Finding George Martin

Posted on September 24, 2009

9


Last night I found George Martin, the Civil War soldier for whom Post 227 G.A.R. in Eastport was named, and whose name is stenciled on our Mystery Flag.  Here’s what I’ve pieced together so far.  [August 5, 2012: I’ve learned a thing or two in the last three years and am adding some updates.]

The farm boy from Sumpter Township, Wayne County, Michigan, was born in 1841.  He had at least two brothers, one older and one younger [Update: five brothers actually, four older and one younger], and a sister, Mary.  One of the neighbor kids, Daniel W. Blakely [Update: make that Daniel Blakely, no middle initial], grew up to marry George’s sister Mary in 1853.  In 1862, the three Martin brothers and their brother-in-law Daniel enlisted in Company G, 24th Michigan Infantry, Detroit and Wayne County.  Their unit went on to become part of the Iron Brigade, and saw combat in some of the most deadly battles of the Civil War.  At Gettysburg the 24th Michigan Infantry took heavier casualties than any other unit.

Daniel Blakely was not at Gettysburg.  He had been mustered out in January, 1863, in ill health, and had returned to the farm in Sumpter Township.  His Martin brothers-in-law were there, though, and went on to fight at the siege of Petersburg.  The History of the 24th Michigan of the Iron Brigade (p, 267) relates:

 After the Petersburg battle a company of thirty-two men from the regiments of the Iron Brigade, under Adjutant E. P. Brooks of the Sixth Wisconsin, was sent out to destroy some bridges at Roanoke on the Danville Railroad. The men were picked, well armed and mounted. On the morning of June 22, they found a Confederate officer at a house, “sick.” They paroled him and rode on. At mid-afternoon the company halted at a farm house, dismounted and stacked arms for supper, without throwing out any guard. Soon after they were surprised by a demand from the paroled officer of the morning to surrender. He had gathered a lot of farmers who with shotguns went in pursuit. Deploying his squad over a hill so that only the heads of their horses and men could be seen, they appeared more numerous than they were. He demanded of the Brooks Company a surrender to his “superior force,” which was complied with. All their horses, accoutrements and arms were taken from them and the whole command made prisoners of war. Five of this company belonged to the Twenty-fourth Michigan: Anthony Long, of A; Samuel W. Foster, of C; Shelden E. Crittenden, of F; George Martin, of G, and Corporal Frederick Bosardis, of L.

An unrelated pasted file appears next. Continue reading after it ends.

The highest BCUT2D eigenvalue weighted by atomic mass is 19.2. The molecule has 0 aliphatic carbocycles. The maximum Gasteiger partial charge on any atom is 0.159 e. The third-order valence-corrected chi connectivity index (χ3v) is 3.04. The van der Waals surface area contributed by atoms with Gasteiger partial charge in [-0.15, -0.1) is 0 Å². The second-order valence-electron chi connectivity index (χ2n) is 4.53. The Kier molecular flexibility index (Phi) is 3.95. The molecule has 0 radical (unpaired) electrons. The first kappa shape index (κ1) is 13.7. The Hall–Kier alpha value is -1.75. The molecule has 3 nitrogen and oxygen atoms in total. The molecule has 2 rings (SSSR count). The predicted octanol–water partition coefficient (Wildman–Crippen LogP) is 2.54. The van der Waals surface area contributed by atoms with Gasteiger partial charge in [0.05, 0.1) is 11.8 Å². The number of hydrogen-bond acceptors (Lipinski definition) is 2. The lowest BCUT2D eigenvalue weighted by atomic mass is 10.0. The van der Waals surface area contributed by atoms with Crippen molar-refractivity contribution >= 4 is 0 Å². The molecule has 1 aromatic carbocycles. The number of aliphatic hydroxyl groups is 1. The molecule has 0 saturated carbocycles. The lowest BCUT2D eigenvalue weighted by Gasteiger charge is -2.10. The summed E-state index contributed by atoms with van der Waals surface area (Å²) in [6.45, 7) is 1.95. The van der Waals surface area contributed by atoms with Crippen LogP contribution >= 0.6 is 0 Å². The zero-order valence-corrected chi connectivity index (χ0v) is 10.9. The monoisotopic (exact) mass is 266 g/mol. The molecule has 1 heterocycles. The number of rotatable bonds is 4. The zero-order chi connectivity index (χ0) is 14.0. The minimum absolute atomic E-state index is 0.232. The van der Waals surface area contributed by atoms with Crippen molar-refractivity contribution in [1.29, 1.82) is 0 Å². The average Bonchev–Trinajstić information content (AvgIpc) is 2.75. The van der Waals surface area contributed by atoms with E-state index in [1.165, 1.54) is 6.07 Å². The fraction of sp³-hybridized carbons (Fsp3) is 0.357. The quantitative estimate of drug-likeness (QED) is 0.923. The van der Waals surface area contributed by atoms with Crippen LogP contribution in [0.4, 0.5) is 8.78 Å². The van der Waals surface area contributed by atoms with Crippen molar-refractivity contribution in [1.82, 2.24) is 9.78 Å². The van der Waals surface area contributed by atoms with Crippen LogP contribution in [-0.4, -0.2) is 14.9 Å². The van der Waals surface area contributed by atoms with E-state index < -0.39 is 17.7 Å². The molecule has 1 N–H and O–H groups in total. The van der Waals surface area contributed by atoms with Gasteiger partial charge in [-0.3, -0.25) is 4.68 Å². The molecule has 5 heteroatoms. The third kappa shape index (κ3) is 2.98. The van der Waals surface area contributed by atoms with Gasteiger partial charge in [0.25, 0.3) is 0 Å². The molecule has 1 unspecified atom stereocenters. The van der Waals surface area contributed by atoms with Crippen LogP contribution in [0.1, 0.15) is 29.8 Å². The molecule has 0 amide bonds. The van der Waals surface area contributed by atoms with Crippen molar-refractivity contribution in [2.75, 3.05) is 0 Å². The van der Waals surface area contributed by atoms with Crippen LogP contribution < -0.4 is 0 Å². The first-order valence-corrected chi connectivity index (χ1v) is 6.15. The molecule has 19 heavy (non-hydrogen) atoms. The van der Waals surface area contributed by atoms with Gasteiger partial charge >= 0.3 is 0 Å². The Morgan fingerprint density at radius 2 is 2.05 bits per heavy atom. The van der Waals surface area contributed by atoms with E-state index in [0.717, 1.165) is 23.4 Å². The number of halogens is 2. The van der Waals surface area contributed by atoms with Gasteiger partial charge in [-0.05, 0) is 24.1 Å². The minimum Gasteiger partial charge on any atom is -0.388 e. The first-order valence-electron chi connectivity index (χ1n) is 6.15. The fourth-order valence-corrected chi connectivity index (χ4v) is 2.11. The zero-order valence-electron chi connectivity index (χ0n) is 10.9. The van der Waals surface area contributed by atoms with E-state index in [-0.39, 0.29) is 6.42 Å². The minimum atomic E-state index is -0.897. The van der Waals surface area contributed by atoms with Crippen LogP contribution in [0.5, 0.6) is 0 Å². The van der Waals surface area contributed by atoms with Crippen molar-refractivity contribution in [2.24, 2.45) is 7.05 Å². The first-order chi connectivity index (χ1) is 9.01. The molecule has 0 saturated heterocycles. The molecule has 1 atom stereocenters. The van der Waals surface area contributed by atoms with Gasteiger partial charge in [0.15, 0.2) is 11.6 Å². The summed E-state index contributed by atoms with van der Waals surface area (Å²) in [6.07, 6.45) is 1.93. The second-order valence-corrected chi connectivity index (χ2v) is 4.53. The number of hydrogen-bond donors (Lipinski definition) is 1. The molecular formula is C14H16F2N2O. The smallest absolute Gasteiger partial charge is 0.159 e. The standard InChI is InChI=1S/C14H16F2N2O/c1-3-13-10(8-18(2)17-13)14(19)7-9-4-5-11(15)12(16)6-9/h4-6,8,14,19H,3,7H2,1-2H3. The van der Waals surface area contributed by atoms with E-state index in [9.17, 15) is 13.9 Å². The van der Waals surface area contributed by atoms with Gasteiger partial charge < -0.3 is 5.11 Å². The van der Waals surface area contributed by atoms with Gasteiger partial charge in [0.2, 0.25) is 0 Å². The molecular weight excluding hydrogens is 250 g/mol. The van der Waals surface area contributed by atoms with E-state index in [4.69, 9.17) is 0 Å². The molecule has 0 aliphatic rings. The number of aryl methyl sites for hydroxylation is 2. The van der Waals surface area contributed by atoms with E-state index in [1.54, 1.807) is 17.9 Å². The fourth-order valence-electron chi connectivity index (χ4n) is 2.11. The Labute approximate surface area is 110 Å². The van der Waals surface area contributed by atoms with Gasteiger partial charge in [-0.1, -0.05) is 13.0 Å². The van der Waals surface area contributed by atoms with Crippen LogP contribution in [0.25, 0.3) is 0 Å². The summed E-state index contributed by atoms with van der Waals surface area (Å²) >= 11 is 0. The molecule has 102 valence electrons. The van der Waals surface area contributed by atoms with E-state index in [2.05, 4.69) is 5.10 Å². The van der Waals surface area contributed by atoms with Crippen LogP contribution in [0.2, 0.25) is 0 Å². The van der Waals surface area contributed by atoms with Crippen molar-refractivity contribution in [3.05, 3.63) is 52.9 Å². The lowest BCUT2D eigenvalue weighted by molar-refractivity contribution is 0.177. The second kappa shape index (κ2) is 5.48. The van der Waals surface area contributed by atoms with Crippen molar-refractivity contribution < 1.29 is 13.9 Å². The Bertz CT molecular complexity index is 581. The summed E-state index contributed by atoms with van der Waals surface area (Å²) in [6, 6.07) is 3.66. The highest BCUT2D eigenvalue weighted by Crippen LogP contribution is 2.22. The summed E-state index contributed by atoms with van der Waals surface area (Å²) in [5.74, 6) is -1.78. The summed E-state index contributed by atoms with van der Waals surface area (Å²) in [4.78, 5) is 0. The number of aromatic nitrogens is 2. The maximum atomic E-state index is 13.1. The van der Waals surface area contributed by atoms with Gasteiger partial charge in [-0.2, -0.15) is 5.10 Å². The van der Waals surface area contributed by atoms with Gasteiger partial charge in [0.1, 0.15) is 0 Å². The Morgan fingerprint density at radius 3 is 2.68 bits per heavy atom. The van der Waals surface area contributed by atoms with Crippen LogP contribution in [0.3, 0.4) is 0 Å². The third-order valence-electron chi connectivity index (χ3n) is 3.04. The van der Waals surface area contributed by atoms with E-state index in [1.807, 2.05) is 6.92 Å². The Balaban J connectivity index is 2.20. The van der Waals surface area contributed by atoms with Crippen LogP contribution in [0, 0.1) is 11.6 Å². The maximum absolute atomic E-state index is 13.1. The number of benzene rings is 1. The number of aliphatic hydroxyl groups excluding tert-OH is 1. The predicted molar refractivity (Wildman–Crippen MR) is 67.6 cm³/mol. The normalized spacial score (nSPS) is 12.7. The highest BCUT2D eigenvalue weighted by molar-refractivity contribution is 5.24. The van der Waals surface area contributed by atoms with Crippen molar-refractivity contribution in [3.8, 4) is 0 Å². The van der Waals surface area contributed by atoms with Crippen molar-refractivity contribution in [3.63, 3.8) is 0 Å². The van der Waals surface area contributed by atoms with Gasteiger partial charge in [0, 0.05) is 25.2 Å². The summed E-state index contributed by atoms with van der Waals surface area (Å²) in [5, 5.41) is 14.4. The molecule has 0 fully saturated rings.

George Martin was taken to the infamous prison pen at Andersonville.  It is reported that he died there, but I have not yet confirmed that.  [Update: Andersonville records show George died on November 15, 1864.]  One of his brothers (I believe Charles Martin) was also captured and died at Jefferson Barracks, Missouri [Update: Henry Martin, and he wasn’t captured – died of wounds and exposure in August, 1863].  Daniel and Mary Blakely had much to grieve about as they came north to Antrim County and built new lives.

I still have work to do, but LaMirada Bob and Bonnie his Beloved are on the case with me, and we’ll keep you in the loop.

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